Pakistan to host cricket series after 20 years. GETTY IMAGES

The Pakistan Cricket Board confirmed on Friday that it will host a one-day triangular series with South Africa and New Zealand, marking the country's first tri-nation tournament in 20 years and the return of such tournaments after two decades.

The series was approved at an International Cricket Council (ICC) meeting in Dubai, the Pakistan board said. International cricket will fully return to Pakistan in 2020 following the 2009 attack on the Sri Lankan team bus in Lahore. Eight policemen defending the Sri Lankan cricket team were killed in a terrorist attack by a group armed with guns, grenades and rocket launchers. The terrorists had tried to stop the bus, but the driver managed to escape. Six players and a coach were injured. 

Two years later, Pakistan was stripped of its right to co-host the World Cup because of lingering security concerns following these attacks. The last time the country hosted a tri-series was in 2004, when Sri Lanka and Zimbabwe played. 

Mohsin Naqvi, the newly-elected chairman of the PCB, said the tri-series would serve as preparation for the eight-nation Champions Trophy, the first ICC event in the country since the 1996 World Cup.

"The triangular series between Pakistan, South Africa and New Zealand will be an exciting event and it's been a long time since Pakistan has hosted such a tournament," said Naqvi in the PCB press release. 

"The PCB is also looking forward to hosting the ICC Champions Trophy 2025, which will be a great pleasure for Pakistan to host the top eight ODI teams on its soil."

ICC changes rules to add dynamism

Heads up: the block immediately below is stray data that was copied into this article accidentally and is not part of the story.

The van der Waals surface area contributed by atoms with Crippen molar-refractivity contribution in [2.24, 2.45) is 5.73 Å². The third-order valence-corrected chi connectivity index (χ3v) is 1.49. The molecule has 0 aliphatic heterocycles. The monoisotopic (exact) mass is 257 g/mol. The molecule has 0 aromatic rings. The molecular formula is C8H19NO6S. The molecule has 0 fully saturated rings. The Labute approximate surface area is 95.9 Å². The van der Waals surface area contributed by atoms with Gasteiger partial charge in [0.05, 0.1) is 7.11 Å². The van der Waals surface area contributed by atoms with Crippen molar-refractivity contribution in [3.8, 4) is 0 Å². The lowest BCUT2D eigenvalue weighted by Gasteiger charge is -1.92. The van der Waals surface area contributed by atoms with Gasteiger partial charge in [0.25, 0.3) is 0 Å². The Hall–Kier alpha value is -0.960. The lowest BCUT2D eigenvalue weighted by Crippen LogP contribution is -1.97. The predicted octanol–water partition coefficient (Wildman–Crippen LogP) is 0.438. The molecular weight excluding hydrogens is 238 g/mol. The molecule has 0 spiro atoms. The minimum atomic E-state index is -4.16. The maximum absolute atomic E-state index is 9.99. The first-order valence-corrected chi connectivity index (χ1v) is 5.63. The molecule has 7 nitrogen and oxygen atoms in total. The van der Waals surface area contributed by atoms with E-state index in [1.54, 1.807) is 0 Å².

Among the decisions taken by the International Cricket Council in Dubai last Friday, a major one was the permanent introduction of stop clocks in international one-day cricket, the ICC announced.

The decision, taken at an ICC meeting, follows a successful trial which showed that it saved around 20 minutes per match in one-day cricket. The fielding team will have 60 seconds to start a new over. Failure to do so will result in two warnings before a five-run penalty is imposed.

Greg Barclay, chairman of the International Cricket Council (ICC). GETTY IMAGES
Greg Barclay, chairman of the International Cricket Council (ICC). GETTY IMAGES

The new playing conditions will come into effect on 1 June and will be used in the T20 World Cup in the West Indies and the USA. The cricket chiefs also discussed the future of bilateral internationals amid concerns that they are under threat from the rise of global franchise leagues.

ICC chairman Greg Barclay said there were "no easy answers" after talks on the introduction of fixture windows to avoid clashes ended without any firm recommendations. "We have spent several hours constructively considering the structure of the global cricket calendar," he said.

"While there are no easy answers, there is a commitment to explore how to provide context and further options will be considered at future meetings," Barclay concluded.